Crime Movies, by Mike Richardson, 29 September 2012

Director: Andrew Dominik

Stars: Brad Pitt, Ray Liotta and Richard Jenkins

Country: USA

Runtime: 97 min

Release Date:

Language: English

Killing them Softly reunited writer/director Andrew Dominik with producer/star Pitt, five years after their critically adored film The Assassination Of Jesse James By The Coward Robert Ford. The new film is a more crowd pleasing crime yard, but refuses to talk down to the audience. The title comes from Brad Pitt’s killer ethos on hits, ‘I like to kill them softly, from a distance,’ says Pitt, ‘not close enough for feelings. I don’t like feelings.’ Like Dominik’s breakthrough film Chopper (the BEST based on a real criminal crime film) Killing Them Softly takes a grown up look at the business of crime (and murder). The film may be more intellectual than most gangster films , but the sharp dialogue and stunning set pieces are all present and correct which means that the film works for both popcorn munchers and critics alike, Killing Them Softly should do great box office, not just because of the good looks and celebrity of its leading man. It is a million miles away from Guy Ritchie and his mockney quirks, which is a good thing.

Killing Them Softly

Killing Them Softly

Killing them Softly kicks off when two doofus lowlifes rob a mob-protected card game, and an enigmatic enforcer (Brad Pitt) hired by mob middle manager (Richard Jenkins) is set on their case, along with an out of towner, freelance killer (James Gandolfini).

The performances in Killing them Softly are uniformly excellent, not least Brad Bitt as Cogan, bringing a slightly tougher edge to his usual laid-back persona and there is strong support from Ray Liotta and the ever-excellent Jenkins as a mafia middleman, while Gandolfini as a boozy sub- contracted hitman, as good as steals the entire film with a terrific supporting turn that should be a shoe in come oscar season. Scoot McNairy and Ben Mendelsohn play the minimum wage, low IQ, low-lifes Frankie and Russell, who rob a card game organised by local gangster Markie (Liotta), thinking that Markie himself will be held responsible as he’d pulled a similar trick in the past.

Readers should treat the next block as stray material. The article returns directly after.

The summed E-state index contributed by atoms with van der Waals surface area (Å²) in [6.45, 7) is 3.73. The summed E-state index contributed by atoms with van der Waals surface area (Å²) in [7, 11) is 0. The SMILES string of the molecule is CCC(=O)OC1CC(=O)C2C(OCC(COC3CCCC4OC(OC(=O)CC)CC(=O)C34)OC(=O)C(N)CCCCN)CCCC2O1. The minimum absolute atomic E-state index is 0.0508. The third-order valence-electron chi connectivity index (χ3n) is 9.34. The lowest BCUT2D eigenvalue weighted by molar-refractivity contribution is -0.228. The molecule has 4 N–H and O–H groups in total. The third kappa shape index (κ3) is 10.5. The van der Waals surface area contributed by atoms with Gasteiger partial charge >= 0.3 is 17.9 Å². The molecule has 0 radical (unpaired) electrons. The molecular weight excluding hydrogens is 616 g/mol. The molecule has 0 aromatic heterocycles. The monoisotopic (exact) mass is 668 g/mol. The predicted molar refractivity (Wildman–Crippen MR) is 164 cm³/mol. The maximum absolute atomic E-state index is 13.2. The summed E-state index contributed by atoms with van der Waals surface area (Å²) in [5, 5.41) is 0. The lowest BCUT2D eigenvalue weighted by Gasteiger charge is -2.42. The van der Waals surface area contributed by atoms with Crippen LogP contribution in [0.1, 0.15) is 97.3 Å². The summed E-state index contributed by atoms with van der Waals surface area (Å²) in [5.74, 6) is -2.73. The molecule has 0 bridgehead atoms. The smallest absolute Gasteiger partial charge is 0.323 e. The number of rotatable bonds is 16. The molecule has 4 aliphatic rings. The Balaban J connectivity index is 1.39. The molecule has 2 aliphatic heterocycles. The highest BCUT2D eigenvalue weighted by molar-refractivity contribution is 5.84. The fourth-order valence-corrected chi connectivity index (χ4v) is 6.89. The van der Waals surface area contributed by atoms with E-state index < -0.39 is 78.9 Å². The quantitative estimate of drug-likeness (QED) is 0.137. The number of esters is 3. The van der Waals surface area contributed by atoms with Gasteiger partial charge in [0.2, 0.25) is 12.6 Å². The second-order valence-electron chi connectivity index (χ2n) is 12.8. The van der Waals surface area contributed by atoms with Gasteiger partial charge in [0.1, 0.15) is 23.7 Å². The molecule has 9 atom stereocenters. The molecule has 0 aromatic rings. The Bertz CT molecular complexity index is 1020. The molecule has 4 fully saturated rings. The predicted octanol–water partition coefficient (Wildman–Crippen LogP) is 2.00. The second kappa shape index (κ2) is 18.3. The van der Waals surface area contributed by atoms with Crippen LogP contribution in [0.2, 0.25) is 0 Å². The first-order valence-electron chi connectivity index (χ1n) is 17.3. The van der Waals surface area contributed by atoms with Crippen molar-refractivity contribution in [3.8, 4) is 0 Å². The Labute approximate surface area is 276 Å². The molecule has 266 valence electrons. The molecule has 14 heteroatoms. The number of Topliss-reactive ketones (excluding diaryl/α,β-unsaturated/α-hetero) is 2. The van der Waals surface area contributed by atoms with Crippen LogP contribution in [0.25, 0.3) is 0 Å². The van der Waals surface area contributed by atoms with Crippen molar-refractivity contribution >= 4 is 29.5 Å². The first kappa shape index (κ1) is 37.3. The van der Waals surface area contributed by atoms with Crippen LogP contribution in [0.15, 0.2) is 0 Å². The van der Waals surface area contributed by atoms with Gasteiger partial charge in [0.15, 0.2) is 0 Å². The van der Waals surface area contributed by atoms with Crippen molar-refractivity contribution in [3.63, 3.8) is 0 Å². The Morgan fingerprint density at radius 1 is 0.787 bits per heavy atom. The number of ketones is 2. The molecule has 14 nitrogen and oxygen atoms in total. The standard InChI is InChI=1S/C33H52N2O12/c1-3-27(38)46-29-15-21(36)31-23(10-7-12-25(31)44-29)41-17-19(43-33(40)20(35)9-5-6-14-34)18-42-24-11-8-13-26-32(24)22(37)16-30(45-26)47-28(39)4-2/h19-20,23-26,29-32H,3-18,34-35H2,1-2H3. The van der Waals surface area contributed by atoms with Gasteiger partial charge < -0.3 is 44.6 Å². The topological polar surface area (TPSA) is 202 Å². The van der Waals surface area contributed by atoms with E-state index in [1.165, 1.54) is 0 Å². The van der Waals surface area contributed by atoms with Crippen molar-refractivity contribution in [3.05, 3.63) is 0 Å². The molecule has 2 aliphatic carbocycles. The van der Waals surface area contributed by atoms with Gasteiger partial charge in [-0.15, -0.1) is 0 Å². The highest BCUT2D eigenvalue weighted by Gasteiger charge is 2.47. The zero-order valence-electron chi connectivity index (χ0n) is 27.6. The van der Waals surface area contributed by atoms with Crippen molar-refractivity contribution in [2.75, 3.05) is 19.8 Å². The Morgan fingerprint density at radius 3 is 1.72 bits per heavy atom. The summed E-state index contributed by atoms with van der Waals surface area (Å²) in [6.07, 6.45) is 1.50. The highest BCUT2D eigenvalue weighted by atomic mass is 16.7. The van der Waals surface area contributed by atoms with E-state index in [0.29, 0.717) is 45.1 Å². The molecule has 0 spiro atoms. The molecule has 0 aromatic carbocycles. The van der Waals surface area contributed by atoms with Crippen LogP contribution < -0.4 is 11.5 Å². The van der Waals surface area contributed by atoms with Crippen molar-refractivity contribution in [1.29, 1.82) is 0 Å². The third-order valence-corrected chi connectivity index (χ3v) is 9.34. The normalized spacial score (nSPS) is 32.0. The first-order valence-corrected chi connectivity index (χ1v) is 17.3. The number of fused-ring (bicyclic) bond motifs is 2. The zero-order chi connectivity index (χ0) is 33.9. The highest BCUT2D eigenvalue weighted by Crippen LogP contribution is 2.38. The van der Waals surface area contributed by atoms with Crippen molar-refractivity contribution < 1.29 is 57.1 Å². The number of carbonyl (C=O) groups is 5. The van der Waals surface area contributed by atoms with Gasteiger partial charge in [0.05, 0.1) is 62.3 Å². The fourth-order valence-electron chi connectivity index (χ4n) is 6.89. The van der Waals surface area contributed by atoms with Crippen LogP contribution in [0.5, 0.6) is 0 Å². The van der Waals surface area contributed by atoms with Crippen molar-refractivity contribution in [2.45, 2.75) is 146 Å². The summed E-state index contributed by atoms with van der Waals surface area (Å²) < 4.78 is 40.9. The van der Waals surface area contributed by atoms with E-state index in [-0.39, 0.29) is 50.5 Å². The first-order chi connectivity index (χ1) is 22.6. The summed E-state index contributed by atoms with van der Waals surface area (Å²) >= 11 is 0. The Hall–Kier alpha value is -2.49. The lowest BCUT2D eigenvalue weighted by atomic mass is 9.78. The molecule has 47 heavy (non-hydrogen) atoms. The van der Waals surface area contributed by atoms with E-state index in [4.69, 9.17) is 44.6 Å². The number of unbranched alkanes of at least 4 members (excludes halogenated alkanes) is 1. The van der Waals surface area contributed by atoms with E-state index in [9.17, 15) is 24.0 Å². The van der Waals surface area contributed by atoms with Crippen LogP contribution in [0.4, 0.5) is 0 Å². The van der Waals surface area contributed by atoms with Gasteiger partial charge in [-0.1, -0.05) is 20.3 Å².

The script is packed with gritty and smart dialogue that brings out the associations between the onscreen action and the state of America in 2008 (TVs and radios are constantly blaring election reports, discussion about the financial crisis). Killing them Softly sets the gangsters’ economic crisis as a microcosm of US capitalism and Dominik confidently updates George V Higgins’s 1970s novel (known as Cogan’s Trade in book form) to 2008, as a recession-era satire.

Greig Fraser’s murky cinematography giving the film a subtle 1970s feel that works really well combined with a stylish soundtrack that also gives extra kick to some powerful shock moments and big scenes. Killing Them Softly is a pleasingly literate, impressively directed and superbly written film, with terrific performances from a pitch-perfect cast.

Highly recommended.

Killing Them Softly Trailer

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